Frisco PD, who is not named in the suit filed two years later and one year after a failed attempt at suing Elliott for $1 million, has since issued a statement that sheds light on the situation. They state everyone at the scene was offered but denied medical treatment, and although the accuser claims the Cowboys were negligent in allowing Elliott use of the vehicle involved, it turns out the Cowboys didn't own the vehicle. By the rule of Texas law, Elliott can be sued for any damages his insurance does not cover in the incident, and proving there's $20 million worth of damage or that there's a conspiracy involving law enforcement is a tall task.

Still, it's yet another headline Elliott finds himself in and -- fair or not -- the court of public opinion swings leverage from it toward the Cowboys. Team exec Stephen Jones noted from training camp that everything comes up in a negotiation with players, and you can bet all of this did as well.

It's a chess match every superstar goes through when it's time to ask for a bigger check.

Cowboys were prepped for the worst

Patience is the name of the game in any NFL negotiation, and this one was no different. 

Sources close to the situation tell me both sides remained calm and optimistic about the talks, and things were moving in the right direction. While nothing was imminent as of last week, there had been no stalls or outright fractures in the process, but there were still items to hammer out with guaranteed money, average annual salary and general language in the contract.

There's a date many keyed in on, which is Aug. 6, because Elliott is set to lose an accrued season toward free agency for not reporting to camp in Oxnard (Calif.) before that NFL deadline. For Elliott, however, it was of no consequence as he sought to land a new deal before the expiration of his fifth-year option anyway.

To put it plainly, it doesn't matter that he wouldn't qualify for unrestricted free agency in 2021 if he signed a new deal in 2019 or 2020. Although the Cowboys weren't expecting to ink Elliott until the spring of 2020 at the earliest, they changed gears to honor his value. The preseason plan for Elliott remained unchanged from 2017 and 2018 -- wherein he didn't take a single snap in August -- so missing those four games for the Cowboys is irrelevant.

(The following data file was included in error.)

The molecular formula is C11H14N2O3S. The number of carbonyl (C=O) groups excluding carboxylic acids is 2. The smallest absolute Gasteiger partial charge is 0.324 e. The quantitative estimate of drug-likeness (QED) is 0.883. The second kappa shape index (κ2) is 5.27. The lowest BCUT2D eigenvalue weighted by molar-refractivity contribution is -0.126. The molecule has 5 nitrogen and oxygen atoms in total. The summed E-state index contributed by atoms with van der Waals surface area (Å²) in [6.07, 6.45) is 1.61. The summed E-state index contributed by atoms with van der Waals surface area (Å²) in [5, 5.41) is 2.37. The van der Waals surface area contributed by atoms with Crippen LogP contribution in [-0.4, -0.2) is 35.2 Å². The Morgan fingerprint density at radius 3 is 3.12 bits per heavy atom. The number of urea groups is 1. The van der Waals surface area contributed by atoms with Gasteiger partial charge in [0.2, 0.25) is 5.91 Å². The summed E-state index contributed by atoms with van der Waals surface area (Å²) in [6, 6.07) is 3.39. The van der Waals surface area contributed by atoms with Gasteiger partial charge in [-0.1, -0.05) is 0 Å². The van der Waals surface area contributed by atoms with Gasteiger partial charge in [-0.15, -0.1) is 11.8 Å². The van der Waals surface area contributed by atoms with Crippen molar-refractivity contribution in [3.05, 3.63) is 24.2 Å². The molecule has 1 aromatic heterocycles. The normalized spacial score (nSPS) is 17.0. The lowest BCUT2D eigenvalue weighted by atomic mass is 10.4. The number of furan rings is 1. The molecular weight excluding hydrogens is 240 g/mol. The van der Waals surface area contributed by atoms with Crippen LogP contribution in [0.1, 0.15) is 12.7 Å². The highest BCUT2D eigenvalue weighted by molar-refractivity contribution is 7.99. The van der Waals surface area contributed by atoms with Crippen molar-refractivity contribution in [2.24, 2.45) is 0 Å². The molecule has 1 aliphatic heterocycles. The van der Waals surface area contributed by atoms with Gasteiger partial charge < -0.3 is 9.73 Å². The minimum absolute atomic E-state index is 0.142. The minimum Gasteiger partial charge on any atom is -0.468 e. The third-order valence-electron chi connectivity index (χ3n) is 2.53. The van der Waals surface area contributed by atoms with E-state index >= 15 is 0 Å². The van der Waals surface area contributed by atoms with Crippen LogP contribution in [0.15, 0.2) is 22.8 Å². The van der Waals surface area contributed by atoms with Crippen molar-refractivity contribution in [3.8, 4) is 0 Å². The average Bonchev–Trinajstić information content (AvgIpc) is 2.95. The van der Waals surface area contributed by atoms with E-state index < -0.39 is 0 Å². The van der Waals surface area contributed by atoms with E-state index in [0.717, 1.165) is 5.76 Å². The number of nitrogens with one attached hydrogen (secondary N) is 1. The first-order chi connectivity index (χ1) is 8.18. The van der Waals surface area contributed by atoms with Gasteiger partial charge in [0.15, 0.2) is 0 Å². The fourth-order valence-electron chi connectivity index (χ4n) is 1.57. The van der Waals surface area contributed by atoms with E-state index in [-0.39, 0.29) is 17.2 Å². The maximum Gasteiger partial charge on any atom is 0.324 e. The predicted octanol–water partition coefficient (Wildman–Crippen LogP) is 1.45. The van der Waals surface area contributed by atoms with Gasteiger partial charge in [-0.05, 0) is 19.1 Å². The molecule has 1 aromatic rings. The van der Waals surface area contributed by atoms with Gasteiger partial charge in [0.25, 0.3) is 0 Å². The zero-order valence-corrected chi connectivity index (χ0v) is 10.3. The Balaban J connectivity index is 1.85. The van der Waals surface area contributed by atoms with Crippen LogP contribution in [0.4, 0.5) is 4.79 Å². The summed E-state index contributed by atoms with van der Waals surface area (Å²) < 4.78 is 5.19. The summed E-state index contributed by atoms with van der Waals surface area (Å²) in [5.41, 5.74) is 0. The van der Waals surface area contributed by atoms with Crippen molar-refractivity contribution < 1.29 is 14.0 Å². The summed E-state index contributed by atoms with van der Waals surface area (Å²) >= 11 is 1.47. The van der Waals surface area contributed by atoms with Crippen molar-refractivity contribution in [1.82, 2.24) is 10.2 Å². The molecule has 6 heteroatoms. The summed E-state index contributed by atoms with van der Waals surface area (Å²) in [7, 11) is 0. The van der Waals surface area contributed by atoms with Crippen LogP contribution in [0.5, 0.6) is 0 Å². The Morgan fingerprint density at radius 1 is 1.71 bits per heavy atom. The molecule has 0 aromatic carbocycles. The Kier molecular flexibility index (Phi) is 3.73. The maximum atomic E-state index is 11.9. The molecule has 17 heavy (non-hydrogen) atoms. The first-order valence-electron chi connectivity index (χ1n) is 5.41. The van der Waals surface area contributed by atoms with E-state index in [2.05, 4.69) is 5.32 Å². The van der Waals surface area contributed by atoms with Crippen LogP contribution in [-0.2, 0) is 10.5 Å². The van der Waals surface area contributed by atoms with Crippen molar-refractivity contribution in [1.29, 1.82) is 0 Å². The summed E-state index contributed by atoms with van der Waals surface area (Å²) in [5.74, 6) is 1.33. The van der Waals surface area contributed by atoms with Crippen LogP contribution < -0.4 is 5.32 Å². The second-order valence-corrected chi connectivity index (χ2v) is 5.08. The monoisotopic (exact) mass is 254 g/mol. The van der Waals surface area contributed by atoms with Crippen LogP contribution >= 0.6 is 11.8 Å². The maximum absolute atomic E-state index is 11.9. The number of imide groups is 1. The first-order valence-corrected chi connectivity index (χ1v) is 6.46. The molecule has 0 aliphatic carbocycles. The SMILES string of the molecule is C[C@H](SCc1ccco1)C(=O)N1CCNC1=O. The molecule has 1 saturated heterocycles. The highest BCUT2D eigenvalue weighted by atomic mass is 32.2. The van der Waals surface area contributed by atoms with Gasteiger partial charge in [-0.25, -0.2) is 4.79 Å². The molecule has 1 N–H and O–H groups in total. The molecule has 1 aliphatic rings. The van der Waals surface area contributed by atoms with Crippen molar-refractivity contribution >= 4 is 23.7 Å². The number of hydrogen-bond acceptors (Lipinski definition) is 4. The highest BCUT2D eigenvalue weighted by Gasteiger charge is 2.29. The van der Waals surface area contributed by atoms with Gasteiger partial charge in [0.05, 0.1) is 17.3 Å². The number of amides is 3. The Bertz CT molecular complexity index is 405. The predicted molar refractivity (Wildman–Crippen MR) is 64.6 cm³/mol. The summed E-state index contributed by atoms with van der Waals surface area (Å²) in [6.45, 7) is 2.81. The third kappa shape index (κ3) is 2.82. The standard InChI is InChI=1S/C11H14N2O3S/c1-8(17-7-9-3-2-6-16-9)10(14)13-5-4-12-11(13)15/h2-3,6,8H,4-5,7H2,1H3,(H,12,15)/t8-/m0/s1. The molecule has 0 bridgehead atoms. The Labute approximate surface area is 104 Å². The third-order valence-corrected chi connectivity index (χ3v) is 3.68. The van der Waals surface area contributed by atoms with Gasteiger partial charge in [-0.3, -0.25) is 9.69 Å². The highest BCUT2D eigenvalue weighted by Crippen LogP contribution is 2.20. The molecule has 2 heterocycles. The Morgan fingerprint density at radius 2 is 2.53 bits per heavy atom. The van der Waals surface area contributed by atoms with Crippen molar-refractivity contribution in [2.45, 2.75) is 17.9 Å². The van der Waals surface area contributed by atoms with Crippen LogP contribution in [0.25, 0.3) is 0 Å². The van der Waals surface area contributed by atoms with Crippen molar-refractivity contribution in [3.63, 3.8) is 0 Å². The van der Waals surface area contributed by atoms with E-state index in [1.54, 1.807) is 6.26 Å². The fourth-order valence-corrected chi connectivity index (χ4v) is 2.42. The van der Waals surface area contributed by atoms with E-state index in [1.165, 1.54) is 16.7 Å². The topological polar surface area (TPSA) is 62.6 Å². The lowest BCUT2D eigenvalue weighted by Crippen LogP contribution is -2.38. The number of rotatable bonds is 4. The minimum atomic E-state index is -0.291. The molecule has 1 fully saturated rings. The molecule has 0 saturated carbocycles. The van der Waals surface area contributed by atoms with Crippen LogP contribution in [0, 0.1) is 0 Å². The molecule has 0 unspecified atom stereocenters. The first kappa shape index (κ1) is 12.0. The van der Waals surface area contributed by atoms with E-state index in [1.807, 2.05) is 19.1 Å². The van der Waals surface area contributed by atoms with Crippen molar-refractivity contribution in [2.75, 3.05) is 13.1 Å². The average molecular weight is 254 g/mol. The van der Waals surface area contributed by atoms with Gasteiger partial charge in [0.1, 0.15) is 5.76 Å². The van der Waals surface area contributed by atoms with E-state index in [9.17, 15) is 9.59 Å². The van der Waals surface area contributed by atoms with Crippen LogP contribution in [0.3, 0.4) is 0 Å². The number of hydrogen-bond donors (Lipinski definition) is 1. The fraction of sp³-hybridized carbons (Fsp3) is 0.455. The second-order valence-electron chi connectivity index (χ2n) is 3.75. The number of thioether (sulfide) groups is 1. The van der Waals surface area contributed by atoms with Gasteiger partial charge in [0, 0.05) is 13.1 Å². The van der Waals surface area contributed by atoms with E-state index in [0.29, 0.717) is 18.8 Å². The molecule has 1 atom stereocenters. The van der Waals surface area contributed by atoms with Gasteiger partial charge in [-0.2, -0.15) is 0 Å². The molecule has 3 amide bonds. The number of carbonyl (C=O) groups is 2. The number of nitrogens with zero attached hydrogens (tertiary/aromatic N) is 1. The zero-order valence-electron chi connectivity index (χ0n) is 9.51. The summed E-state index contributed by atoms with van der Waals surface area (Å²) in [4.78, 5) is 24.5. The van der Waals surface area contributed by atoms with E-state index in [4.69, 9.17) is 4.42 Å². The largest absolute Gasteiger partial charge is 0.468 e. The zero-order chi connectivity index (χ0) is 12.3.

As long as things were settled and he showed up before the season opener against the Giants, there would more or less be no harm and no foul, and with Elliott signing on Wednesday, that's exactly what happened.

Dez Bryant fed up, goes to bat for Ezekiel Elliott

Players from around the league, both current and former, spoke out in defense of Elliott for weeks. While Bryant himself has made his stance known a time or two, after hearing the Jerry Jones "accepts" Cowboys might play games without Ezekiel Elliott, but says "he can't miss them all" that continues attempts at devaluing Elliott -- while also admitting the Cowboys are "better with Zeke" -- the former All-Pro wide receiver and all-time Cowboys franchise leader in touchdowns has had enough. He took to Twitter to rail against the narrative, including cheering on Elliott's decision to hold out as a means of forcing the Cowboys to prove their loyalty. 

Bryant joins Hall of Fame running back Marshall Faulk and reigning Rookie of the Year Saquon Barkley as current and former players to jump in front of the train aimed at Elliott

Fantasy ramifications of extension

In August, I reached out to three of the brightest fantasy minds here at CBS Sports to get their insight on what a Elliott holdout would mean. Heath Cummings took the angle of what signing by Week 1 would mean, saying that he expected Ezekiel Elliott to be the No. 1 RB in non-PPR and No. 2 in PPR.

Dave Richard answered the biggest questions fantasy owners should have after seeing Elliott's new deal, which you can check out right here.

How Elliott affects Super Bowl odds

The elder Jones found himself on the defensive after a comment that was taken out of context, wherein he noted NFL teams don't need a rushing champ to win the Super Bowl. Context was important when listening to what he said, but the headlines had already parsed his words and it was all framed as a slight to Elliott. That could not have been further from the truth, as Jones later made clear with a scathing delivery, but it's also key to note that while other teams have won a Lombardi trophy without a leading rusher, Jones has not.

All three of his Super Bowl victories with the Cowboys have included Emmitt Smith leading the league in rushing yards.

For the sake of being thorough, though, what would not having Elliott do for the Cowboys' odds of playing the the Big Game come February? According to Stephen Oh of SportsLine, their chances at making the playoffs don't change much with Elliott is present and accounted for on Week 1, although they'd have a better chance if he's playing games. The odds aren't being kind to the team overall, however, putting their chances at making the playoffs slightly below 50 percent -- and that's with Elliott. 

The Westgate had the Cowboys at 20-to-1 to win the Super Bowl as of Wednesday afternoon, with a win total of nine (-110 on both the over and under), +160 odds to win the NFC East and +105 odds to make the playoffs.